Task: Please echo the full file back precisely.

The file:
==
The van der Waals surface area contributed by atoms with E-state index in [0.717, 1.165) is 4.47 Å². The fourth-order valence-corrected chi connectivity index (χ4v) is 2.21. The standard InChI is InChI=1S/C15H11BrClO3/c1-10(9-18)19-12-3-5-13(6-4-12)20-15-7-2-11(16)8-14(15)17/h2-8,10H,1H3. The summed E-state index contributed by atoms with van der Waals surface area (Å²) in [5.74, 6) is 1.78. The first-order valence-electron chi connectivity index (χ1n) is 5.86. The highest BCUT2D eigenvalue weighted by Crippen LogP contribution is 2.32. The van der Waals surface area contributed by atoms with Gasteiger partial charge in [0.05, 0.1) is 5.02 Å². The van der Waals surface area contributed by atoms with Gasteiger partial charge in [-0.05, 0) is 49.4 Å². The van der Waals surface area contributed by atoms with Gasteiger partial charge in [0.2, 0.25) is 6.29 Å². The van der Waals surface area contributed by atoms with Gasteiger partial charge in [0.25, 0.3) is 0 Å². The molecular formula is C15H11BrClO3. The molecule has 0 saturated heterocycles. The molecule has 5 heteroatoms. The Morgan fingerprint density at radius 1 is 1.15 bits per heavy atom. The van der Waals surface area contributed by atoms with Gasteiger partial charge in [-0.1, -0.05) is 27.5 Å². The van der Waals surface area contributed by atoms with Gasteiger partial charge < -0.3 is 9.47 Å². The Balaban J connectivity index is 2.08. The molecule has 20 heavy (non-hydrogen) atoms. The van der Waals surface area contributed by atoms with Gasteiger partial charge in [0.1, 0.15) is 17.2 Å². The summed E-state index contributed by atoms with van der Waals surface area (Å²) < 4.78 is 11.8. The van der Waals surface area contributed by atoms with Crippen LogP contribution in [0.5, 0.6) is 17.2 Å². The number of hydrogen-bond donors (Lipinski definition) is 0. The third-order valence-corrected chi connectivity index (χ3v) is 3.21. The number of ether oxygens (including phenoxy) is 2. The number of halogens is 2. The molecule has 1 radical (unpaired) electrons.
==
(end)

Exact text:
The van der Waals surface area contributed by atoms with E-state index in [0.717, 1.165) is 4.47 Å². The fourth-order valence-corrected chi connectivity index (χ4v) is 2.21. The standard InChI is InChI=1S/C15H11BrClO3/c1-10(9-18)19-12-3-5-13(6-4-12)20-15-7-2-11(16)8-14(15)17/h2-8,10H,1H3. The summed E-state index contributed by atoms with van der Waals surface area (Å²) in [5.74, 6) is 1.78. The first-order valence-electron chi connectivity index (χ1n) is 5.86. The highest BCUT2D eigenvalue weighted by Crippen LogP contribution is 2.32. The van der Waals surface area contributed by atoms with Gasteiger partial charge in [0.05, 0.1) is 5.02 Å². The van der Waals surface area contributed by atoms with Gasteiger partial charge in [-0.05, 0) is 49.4 Å². The van der Waals surface area contributed by atoms with Gasteiger partial charge in [0.2, 0.25) is 6.29 Å². The van der Waals surface area contributed by atoms with Gasteiger partial charge in [0.25, 0.3) is 0 Å². The molecular formula is C15H11BrClO3. The molecule has 0 saturated heterocycles. The molecule has 5 heteroatoms. The Morgan fingerprint density at radius 1 is 1.15 bits per heavy atom. The van der Waals surface area contributed by atoms with Gasteiger partial charge in [-0.1, -0.05) is 27.5 Å². The van der Waals surface area contributed by atoms with Gasteiger partial charge < -0.3 is 9.47 Å². The Balaban J connectivity index is 2.08. The molecule has 20 heavy (non-hydrogen) atoms. The van der Waals surface area contributed by atoms with Gasteiger partial charge in [0.1, 0.15) is 17.2 Å². The summed E-state index contributed by atoms with van der Waals surface area (Å²) < 4.78 is 11.8. The van der Waals surface area contributed by atoms with Crippen LogP contribution in [0.5, 0.6) is 17.2 Å². The number of hydrogen-bond donors (Lipinski definition) is 0. The third-order valence-corrected chi connectivity index (χ3v) is 3.21. The number of ether oxygens (including phenoxy) is 2. The number of halogens is 2. The molecule has 1 radical (unpaired) electrons.